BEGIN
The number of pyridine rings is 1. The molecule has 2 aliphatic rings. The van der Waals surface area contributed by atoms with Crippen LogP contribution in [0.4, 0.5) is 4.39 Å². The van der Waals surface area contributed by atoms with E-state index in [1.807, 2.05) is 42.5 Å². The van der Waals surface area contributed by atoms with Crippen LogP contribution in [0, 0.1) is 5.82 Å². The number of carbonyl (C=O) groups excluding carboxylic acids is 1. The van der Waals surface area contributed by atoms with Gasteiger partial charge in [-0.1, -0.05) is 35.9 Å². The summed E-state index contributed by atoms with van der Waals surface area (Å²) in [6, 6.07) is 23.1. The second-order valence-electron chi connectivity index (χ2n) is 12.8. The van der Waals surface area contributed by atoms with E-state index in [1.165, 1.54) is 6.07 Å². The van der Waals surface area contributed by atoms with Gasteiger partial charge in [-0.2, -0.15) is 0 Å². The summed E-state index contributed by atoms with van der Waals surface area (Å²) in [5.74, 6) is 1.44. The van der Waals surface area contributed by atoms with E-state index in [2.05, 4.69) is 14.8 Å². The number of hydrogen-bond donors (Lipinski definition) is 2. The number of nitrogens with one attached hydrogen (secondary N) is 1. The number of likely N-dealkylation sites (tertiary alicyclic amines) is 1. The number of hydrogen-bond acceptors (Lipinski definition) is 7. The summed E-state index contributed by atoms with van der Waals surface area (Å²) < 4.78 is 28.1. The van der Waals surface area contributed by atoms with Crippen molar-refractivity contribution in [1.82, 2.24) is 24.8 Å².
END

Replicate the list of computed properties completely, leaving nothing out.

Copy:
The number of pyridine rings is 1. The molecule has 2 aliphatic rings. The van der Waals surface area contributed by atoms with Crippen LogP contribution in [0.4, 0.5) is 4.39 Å². The van der Waals surface area contributed by atoms with E-state index in [1.807, 2.05) is 42.5 Å². The van der Waals surface area contributed by atoms with Crippen LogP contribution in [0, 0.1) is 5.82 Å². The number of carbonyl (C=O) groups excluding carboxylic acids is 1. The van der Waals surface area contributed by atoms with Gasteiger partial charge in [-0.1, -0.05) is 35.9 Å². The summed E-state index contributed by atoms with van der Waals surface area (Å²) in [6, 6.07) is 23.1. The second-order valence-electron chi connectivity index (χ2n) is 12.8. The van der Waals surface area contributed by atoms with E-state index in [1.165, 1.54) is 6.07 Å². The van der Waals surface area contributed by atoms with Gasteiger partial charge in [-0.2, -0.15) is 0 Å². The summed E-state index contributed by atoms with van der Waals surface area (Å²) in [5.74, 6) is 1.44. The van der Waals surface area contributed by atoms with E-state index in [2.05, 4.69) is 14.8 Å². The number of hydrogen-bond donors (Lipinski definition) is 2. The number of nitrogens with one attached hydrogen (secondary N) is 1. The number of likely N-dealkylation sites (tertiary alicyclic amines) is 1. The number of hydrogen-bond acceptors (Lipinski definition) is 7. The summed E-state index contributed by atoms with van der Waals surface area (Å²) < 4.78 is 28.1. The van der Waals surface area contributed by atoms with Crippen molar-refractivity contribution in [1.82, 2.24) is 24.8 Å².